Title: Determination of Interference RNAs (siRNAs) and small temporal RNAs (stRNAs) and Their Interaction with Connectrons in Prokaryotic, Archea, and Eukaryotic Genomes. Number: 20030204318. Filed: Jan. 10, 2003. Inventor: Richard Feldmann, Genome Dynamics.
According to the patent application’s abstract, the invention covers a “computational method … to detect the conditions whereby gene expression control mechanisms will stop the transcription of RNA that would otherwise be used to form a connectron.” The computation method, the patent application claims, involves “determining a total systematic control such that the first instance of a C1/C2 sequences to be expressed inhibits all other instances of the same C1/C2 sequences from being expressed.”
Additionally, the application claims “a computer method that shows how the transcription of RNA that would otherwise be used to form a connectron can be stopped comprising determining a total systematic control, such that the first instance of a C1/C2 sequences to be expressed inhibits all other instances of the same C1/C2 sequences from being expressed.”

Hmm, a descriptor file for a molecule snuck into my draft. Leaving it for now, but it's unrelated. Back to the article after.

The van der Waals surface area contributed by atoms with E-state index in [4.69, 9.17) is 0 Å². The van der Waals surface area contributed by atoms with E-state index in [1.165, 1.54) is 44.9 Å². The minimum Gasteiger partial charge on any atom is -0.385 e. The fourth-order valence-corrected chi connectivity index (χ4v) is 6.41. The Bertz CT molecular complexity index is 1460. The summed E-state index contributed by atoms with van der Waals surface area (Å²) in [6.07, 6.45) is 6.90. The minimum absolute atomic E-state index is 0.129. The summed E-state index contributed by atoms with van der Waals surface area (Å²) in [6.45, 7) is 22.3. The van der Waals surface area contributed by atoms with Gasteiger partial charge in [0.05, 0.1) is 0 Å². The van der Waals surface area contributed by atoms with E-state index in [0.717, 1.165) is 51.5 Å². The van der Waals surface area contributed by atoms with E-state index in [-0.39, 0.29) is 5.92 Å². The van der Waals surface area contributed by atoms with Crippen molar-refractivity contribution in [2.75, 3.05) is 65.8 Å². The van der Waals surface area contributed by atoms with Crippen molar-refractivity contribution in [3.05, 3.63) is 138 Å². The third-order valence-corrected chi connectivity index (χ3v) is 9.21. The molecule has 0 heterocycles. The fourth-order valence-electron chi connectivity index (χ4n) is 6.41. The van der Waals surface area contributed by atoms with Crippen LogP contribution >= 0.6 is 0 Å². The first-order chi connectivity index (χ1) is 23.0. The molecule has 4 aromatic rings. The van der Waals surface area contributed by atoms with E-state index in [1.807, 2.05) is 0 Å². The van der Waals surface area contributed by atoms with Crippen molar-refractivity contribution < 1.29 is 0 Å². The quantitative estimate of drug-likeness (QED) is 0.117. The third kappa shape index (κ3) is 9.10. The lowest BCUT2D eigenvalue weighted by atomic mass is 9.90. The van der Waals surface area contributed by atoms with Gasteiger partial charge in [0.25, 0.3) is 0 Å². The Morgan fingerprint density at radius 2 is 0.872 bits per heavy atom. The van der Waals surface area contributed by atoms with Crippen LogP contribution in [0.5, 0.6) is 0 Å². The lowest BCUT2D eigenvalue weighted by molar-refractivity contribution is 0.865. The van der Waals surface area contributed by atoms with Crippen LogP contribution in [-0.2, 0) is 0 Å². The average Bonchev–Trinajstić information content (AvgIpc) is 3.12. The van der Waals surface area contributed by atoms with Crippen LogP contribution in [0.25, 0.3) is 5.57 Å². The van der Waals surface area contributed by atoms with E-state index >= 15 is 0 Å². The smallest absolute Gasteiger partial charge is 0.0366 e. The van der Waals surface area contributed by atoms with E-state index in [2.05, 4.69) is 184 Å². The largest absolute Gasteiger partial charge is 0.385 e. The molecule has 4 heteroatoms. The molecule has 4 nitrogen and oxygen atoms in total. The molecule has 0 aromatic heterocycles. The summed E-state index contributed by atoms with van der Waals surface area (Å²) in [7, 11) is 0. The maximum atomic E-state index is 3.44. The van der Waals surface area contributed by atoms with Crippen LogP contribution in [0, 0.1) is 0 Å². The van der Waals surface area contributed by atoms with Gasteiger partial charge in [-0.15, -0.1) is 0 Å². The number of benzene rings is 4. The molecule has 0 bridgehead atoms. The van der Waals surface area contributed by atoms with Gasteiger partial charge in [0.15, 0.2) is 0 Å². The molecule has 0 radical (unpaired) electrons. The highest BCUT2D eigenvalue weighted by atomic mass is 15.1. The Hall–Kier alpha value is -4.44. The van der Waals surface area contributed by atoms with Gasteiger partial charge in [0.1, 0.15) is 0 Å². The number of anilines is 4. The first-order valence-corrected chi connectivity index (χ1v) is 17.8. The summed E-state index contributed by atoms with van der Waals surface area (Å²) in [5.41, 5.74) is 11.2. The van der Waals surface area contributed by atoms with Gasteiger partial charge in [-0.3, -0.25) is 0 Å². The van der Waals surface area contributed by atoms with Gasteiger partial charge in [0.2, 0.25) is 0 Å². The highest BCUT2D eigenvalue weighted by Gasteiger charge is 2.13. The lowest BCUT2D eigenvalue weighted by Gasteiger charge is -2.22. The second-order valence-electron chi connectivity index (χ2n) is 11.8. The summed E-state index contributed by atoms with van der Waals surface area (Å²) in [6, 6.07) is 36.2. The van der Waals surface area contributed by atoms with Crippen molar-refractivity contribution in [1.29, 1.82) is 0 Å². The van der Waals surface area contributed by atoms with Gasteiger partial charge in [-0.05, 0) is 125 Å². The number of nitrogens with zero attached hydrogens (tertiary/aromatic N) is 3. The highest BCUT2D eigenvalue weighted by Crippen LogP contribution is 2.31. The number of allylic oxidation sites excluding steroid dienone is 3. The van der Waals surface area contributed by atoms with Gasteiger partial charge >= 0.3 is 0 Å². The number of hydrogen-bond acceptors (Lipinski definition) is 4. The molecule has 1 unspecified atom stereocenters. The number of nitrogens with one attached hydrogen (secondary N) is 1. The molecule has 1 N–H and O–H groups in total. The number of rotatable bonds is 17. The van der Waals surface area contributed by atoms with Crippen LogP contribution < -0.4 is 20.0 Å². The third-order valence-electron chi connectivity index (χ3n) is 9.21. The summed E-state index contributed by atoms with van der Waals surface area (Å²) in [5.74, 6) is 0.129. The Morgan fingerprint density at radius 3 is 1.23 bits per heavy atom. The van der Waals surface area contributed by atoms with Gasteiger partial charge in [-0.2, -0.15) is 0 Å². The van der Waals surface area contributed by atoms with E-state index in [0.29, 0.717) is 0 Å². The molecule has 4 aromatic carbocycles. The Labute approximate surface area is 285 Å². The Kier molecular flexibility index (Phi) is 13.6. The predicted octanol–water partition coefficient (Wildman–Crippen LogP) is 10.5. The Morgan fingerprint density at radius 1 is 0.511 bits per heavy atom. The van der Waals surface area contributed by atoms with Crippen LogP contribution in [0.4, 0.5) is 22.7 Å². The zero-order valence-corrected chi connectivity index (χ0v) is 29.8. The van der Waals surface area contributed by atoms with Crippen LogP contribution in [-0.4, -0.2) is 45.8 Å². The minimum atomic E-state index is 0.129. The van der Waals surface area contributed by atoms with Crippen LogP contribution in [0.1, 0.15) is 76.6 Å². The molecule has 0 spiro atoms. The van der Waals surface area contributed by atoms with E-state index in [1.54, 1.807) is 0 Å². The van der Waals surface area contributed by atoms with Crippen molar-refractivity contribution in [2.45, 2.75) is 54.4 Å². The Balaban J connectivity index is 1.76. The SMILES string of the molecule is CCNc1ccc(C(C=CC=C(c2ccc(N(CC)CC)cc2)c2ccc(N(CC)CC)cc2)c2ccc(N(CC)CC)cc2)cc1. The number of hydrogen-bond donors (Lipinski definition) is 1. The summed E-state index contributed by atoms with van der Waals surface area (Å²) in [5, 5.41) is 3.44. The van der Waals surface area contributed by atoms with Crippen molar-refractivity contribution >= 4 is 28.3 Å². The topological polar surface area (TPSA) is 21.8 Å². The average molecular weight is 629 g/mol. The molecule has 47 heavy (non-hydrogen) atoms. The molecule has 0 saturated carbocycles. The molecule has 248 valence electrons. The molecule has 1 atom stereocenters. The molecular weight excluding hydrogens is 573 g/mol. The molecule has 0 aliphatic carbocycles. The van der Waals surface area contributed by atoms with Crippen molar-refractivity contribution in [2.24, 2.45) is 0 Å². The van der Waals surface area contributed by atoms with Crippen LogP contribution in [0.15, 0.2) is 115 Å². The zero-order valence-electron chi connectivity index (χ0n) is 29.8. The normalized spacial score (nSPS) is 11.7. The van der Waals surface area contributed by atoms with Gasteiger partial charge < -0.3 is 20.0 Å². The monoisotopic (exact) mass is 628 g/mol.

Title: Inhibition of Pathogen Replication by RNA Interference. Number: 20030203868. Filed: Feb. 6, 2003. Lead inventor: Frederic Bushman, The Salk Institute.
This patent application’s abstract states that the invention is a method and composition “for the treatment of pathogenic diseases … using the mechanism of RNA interference.” The method involves the use of dsRNA to activate RNAi, in mammalian or pathogen cells, to treat diseases related to pathogens. The patent application also claims “a method for identifying double-stranded RNAs useful for the treatment of pathogenic diseases … as well as model systems which allow this identification,” according to the abstract.
“Also described are methods in which siRNAs are used for the inhibition of HIV replication in human cells, as well as the inhibition of RSV in chick embryos,” the abstract adds.
Title: Transfection Method and Uses Related Thereto. Number: 20030203486. Filed: March 28, 2003. Inventor: David Sabatini, the Whitehead Institute.
The patent application covers a method of introducing nucleic acid molecules into cells by affixing a nucleic acid molecule-containing mixture, which contains nucleic acid molecules to be introduced into cells and a carrier protein, onto the surface of an object. The patent application also claims a method of “contacting cells and the affixed nucleic acid molecules … for entry of the nucleic acid molecules into the cells, whereby the nucleic acid molecules are introduced into the cells,” according to the abstract.